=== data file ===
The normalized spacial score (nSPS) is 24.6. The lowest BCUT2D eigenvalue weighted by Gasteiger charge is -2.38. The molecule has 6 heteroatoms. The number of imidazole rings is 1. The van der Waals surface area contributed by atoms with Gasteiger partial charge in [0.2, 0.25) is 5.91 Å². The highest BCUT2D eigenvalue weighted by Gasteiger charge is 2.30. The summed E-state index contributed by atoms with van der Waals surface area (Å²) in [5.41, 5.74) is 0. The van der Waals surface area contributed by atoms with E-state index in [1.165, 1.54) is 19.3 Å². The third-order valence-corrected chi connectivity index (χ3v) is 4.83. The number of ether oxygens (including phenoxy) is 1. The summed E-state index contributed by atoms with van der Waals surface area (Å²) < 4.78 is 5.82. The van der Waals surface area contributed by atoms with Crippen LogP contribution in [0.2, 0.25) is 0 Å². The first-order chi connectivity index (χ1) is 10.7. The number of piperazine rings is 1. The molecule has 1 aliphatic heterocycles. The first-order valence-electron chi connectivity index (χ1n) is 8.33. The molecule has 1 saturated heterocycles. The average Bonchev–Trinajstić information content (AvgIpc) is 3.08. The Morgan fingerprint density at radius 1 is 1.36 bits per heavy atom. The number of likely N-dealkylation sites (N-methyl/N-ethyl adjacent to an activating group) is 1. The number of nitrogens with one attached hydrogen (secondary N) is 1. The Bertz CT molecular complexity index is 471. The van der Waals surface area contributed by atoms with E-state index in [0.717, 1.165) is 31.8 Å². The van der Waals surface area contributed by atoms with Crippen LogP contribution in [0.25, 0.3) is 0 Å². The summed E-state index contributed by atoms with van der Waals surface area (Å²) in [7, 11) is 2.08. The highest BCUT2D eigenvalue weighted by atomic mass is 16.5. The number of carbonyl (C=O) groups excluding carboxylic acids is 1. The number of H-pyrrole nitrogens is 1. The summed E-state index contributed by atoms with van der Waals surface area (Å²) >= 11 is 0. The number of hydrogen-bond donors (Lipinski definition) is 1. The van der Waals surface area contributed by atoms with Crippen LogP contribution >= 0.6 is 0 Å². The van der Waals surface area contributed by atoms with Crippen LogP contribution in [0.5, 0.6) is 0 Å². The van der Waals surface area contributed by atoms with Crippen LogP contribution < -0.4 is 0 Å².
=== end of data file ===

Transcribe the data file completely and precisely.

The normalized spacial score (nSPS) is 24.6. The lowest BCUT2D eigenvalue weighted by Gasteiger charge is -2.38. The molecule has 6 heteroatoms. The number of imidazole rings is 1. The van der Waals surface area contributed by atoms with Gasteiger partial charge in [0.2, 0.25) is 5.91 Å². The highest BCUT2D eigenvalue weighted by Gasteiger charge is 2.30. The summed E-state index contributed by atoms with van der Waals surface area (Å²) in [5.41, 5.74) is 0. The van der Waals surface area contributed by atoms with E-state index in [1.165, 1.54) is 19.3 Å². The third-order valence-corrected chi connectivity index (χ3v) is 4.83. The number of ether oxygens (including phenoxy) is 1. The summed E-state index contributed by atoms with van der Waals surface area (Å²) < 4.78 is 5.82. The van der Waals surface area contributed by atoms with Crippen LogP contribution in [0.2, 0.25) is 0 Å². The first-order chi connectivity index (χ1) is 10.7. The number of piperazine rings is 1. The molecule has 1 aliphatic heterocycles. The first-order valence-electron chi connectivity index (χ1n) is 8.33. The molecule has 1 saturated heterocycles. The average Bonchev–Trinajstić information content (AvgIpc) is 3.08. The Morgan fingerprint density at radius 1 is 1.36 bits per heavy atom. The number of likely N-dealkylation sites (N-methyl/N-ethyl adjacent to an activating group) is 1. The number of nitrogens with one attached hydrogen (secondary N) is 1. The Bertz CT molecular complexity index is 471. The van der Waals surface area contributed by atoms with E-state index in [0.717, 1.165) is 31.8 Å². The van der Waals surface area contributed by atoms with Crippen LogP contribution in [0.25, 0.3) is 0 Å². The summed E-state index contributed by atoms with van der Waals surface area (Å²) in [7, 11) is 2.08. The highest BCUT2D eigenvalue weighted by atomic mass is 16.5. The number of carbonyl (C=O) groups excluding carboxylic acids is 1. The number of H-pyrrole nitrogens is 1. The summed E-state index contributed by atoms with van der Waals surface area (Å²) >= 11 is 0. The number of hydrogen-bond donors (Lipinski definition) is 1. The van der Waals surface area contributed by atoms with Crippen LogP contribution >= 0.6 is 0 Å². The van der Waals surface area contributed by atoms with Crippen LogP contribution in [0.5, 0.6) is 0 Å². The van der Waals surface area contributed by atoms with Crippen LogP contribution < -0.4 is 0 Å².